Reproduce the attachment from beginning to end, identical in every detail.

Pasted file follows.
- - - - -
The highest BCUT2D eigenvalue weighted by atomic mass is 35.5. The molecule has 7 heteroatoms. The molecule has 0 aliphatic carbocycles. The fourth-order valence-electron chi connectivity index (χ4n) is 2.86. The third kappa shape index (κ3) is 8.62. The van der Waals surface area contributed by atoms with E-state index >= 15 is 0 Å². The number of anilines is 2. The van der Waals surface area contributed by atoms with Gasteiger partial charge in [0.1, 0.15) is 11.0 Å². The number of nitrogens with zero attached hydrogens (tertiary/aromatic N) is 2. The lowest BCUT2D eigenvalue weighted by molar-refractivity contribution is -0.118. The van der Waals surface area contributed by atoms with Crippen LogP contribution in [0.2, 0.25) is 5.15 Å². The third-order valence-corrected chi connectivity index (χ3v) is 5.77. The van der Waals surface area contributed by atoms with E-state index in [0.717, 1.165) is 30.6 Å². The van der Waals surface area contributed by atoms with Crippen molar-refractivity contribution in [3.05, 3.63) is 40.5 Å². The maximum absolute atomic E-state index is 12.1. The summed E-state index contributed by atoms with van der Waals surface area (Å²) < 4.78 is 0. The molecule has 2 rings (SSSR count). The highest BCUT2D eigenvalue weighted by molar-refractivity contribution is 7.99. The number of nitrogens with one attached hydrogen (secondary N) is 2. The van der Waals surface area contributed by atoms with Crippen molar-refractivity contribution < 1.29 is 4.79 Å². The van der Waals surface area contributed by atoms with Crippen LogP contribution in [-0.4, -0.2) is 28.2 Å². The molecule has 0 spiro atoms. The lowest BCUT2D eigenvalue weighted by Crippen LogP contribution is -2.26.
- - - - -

The highest BCUT2D eigenvalue weighted by atomic mass is 35.5. The molecule has 7 heteroatoms. The molecule has 0 aliphatic carbocycles. The fourth-order valence-electron chi connectivity index (χ4n) is 2.86. The third kappa shape index (κ3) is 8.62. The van der Waals surface area contributed by atoms with E-state index >= 15 is 0 Å². The number of anilines is 2. The van der Waals surface area contributed by atoms with Gasteiger partial charge in [0.1, 0.15) is 11.0 Å². The number of nitrogens with zero attached hydrogens (tertiary/aromatic N) is 2. The lowest BCUT2D eigenvalue weighted by molar-refractivity contribution is -0.118. The van der Waals surface area contributed by atoms with Crippen LogP contribution in [0.2, 0.25) is 5.15 Å². The third-order valence-corrected chi connectivity index (χ3v) is 5.77. The van der Waals surface area contributed by atoms with E-state index in [0.717, 1.165) is 30.6 Å². The van der Waals surface area contributed by atoms with Crippen molar-refractivity contribution in [3.05, 3.63) is 40.5 Å². The maximum absolute atomic E-state index is 12.1. The summed E-state index contributed by atoms with van der Waals surface area (Å²) < 4.78 is 0. The molecule has 2 rings (SSSR count). The highest BCUT2D eigenvalue weighted by molar-refractivity contribution is 7.99. The number of nitrogens with one attached hydrogen (secondary N) is 2. The van der Waals surface area contributed by atoms with Crippen molar-refractivity contribution < 1.29 is 4.79 Å². The van der Waals surface area contributed by atoms with Crippen LogP contribution in [-0.4, -0.2) is 28.2 Å². The molecule has 0 spiro atoms. The lowest BCUT2D eigenvalue weighted by Crippen LogP contribution is -2.26.